How do you write a characterization paragraph?

How do you write a characterization paragraph?

The subject sentence should inform the reader of the sentence's "theme" and incorporate a governing notion. The following is an example of a topic phrase for the characterisation paragraph: Jake Semple is a dynamic character in Stephanie S. Tolan's novel Surviving the Applewhites. He plays an important role in the story and his personality makes him very appealing.

Semple is a main character in the book who is used as a vehicle by which the author can show her audience how far one person can go in order to survive. Throughout the story, it is revealed that he has taken on many different roles to ensure that he can feed himself and his young daughter. This demonstrates that even though he comes from a poor family, he is not afraid to take advantage of opportunities that come his way.

He starts out the story as a farmhand working for the Applewhites, who are a wealthy family living in California. They treat him fairly but eventually hire him as their son's nanny because they need someone reliable who can handle their infant daughter. This causes problems for him because Anita Applewhite is about to marry Jake's boss and move to Japan, so he needs to find a way to stay with the baby. To do this, he pretends to be her father in order to win approval from her parents. This shows that even though he has a small daughter of his own, he is still willing to put others before himself.

What are the characteristics of a paragraph?

Sentences Concerning the Subject A paragraph is a group of sentences that all pertain to the same core concept or topic. A topic phrase, unity, coherence, and proper development are the four key qualities of effective paragraphs. Each of these qualities is addressed in more detail below.

Topic Phrases: A topic phrase is a word or group of words that identifies the subject of the paragraph. For example, "the causes of World War I" or "how children learn languages." The purpose of a topic phrase is to guide readers into understanding that they can expect to find information on the same subject throughout the paragraph.

Unified Writing: Paragraphs should have a unifying theme or idea so that the reader does not need to scan multiple paragraphs to understand what they are about. A good writer makes sure that each paragraph contributes something relevant to this theme or idea. For example, if the topic of a particular essay is "how children learn languages," then every sentence in the paragraph should either support this central idea or provide evidence for it.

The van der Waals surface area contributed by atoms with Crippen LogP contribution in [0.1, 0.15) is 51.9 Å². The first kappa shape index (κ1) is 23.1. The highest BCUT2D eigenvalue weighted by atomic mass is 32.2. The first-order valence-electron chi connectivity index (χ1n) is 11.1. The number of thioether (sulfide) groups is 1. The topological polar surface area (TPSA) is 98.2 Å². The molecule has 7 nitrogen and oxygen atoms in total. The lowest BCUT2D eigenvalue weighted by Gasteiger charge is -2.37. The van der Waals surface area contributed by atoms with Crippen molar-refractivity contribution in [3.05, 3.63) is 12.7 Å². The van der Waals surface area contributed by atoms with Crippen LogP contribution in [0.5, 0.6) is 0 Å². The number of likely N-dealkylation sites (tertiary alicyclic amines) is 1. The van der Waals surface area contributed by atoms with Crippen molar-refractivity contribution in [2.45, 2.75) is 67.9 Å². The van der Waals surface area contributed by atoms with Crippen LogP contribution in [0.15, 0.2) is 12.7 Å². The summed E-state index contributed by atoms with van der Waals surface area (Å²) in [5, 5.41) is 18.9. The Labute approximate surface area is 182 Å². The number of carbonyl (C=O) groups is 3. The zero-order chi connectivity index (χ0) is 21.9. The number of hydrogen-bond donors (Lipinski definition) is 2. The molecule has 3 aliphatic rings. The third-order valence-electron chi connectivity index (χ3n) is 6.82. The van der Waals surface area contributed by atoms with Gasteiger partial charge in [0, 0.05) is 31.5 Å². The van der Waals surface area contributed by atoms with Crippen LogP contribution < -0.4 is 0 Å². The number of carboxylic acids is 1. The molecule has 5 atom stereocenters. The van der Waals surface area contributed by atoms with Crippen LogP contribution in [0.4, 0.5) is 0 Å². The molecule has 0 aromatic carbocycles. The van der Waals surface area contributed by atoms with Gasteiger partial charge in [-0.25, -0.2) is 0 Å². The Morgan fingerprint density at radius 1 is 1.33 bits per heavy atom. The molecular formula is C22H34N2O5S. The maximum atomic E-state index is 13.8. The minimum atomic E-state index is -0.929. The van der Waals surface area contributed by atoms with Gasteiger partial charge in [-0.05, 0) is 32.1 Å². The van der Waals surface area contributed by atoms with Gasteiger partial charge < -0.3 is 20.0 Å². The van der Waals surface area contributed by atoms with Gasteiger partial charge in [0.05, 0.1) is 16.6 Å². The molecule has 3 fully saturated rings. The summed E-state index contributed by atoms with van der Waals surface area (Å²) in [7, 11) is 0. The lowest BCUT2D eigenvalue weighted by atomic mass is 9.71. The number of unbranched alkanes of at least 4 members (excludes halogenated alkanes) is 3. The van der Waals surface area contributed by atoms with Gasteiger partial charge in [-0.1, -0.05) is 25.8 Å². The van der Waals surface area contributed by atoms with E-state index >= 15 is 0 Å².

Coherent Development: Unlike sentences which can stand alone as independent units of language, paragraphs must be coherent structures. This means that each paragraph should develop or contribute to the discussion raised in the previous paragraph.

How are sentences developed into paragraphs?

All three paragraphs begin with a subject sentence. A topic sentence is a sentence whose major concept or claim governs the remainder of the paragraph; the body of the paragraph explains, develops, or supports the main idea or claim of the topic sentence with evidence. Other types of sentences can be used as well, such as quotations or questions, but they cannot be the first sentence of the paragraph.

A good topic sentence should make a clear statement and contain all necessary information for understanding the paragraph as a whole. It should be specific enough to hold everyone's attention while being broad enough to include much more than just one idea. A bad topic sentence might be something like "Quotations are useful for illustrating ideas in an essay," which would be better expressed as "Quotations are often used to illustrate ideas in essays because they are concise and to the point." The first sentence gives too much information about quotations and ideas when it really needs to focus on just one of them. The second sentence makes the quote relevant by explaining why it is used to explain ideas in essays.

Once you have a good topic sentence, the rest of the paragraph should support and expand upon it. You should always try to give a reason for what you write and not just throw out random words.

About Article Author

Michael Highsmith

Michael Highsmith is a writer who enjoys sharing his knowledge on subjects such as writing, publishing, and journalism. He has been writing for over 10 years now. Whether it's how-to articles or personal stories about life as an author, Mike always makes sure to include something that will help his readers get what they need from the article.

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